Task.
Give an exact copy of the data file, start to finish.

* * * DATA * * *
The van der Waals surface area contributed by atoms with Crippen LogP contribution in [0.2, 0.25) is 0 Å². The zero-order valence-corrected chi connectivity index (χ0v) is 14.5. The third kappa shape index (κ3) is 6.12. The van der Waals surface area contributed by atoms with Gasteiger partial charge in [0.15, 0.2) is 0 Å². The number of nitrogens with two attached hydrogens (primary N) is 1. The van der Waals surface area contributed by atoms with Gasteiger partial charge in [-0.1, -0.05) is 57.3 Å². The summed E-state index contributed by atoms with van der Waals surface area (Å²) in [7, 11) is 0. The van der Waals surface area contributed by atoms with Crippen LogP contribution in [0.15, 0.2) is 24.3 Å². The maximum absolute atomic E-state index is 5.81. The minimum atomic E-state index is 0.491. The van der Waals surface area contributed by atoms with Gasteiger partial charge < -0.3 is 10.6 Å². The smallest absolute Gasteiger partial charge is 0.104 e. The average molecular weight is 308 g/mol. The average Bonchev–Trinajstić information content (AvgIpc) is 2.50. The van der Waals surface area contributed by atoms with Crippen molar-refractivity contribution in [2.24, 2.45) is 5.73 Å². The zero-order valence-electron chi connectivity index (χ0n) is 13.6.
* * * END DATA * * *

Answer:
The van der Waals surface area contributed by atoms with Crippen LogP contribution in [0.2, 0.25) is 0 Å². The zero-order valence-corrected chi connectivity index (χ0v) is 14.5. The third kappa shape index (κ3) is 6.12. The van der Waals surface area contributed by atoms with Gasteiger partial charge in [0.15, 0.2) is 0 Å². The number of nitrogens with two attached hydrogens (primary N) is 1. The van der Waals surface area contributed by atoms with Gasteiger partial charge in [-0.1, -0.05) is 57.3 Å². The summed E-state index contributed by atoms with van der Waals surface area (Å²) in [7, 11) is 0. The van der Waals surface area contributed by atoms with Crippen LogP contribution in [0.15, 0.2) is 24.3 Å². The maximum absolute atomic E-state index is 5.81. The minimum atomic E-state index is 0.491. The van der Waals surface area contributed by atoms with Gasteiger partial charge < -0.3 is 10.6 Å². The smallest absolute Gasteiger partial charge is 0.104 e. The average molecular weight is 308 g/mol. The average Bonchev–Trinajstić information content (AvgIpc) is 2.50. The van der Waals surface area contributed by atoms with Crippen molar-refractivity contribution in [2.24, 2.45) is 5.73 Å². The zero-order valence-electron chi connectivity index (χ0n) is 13.6.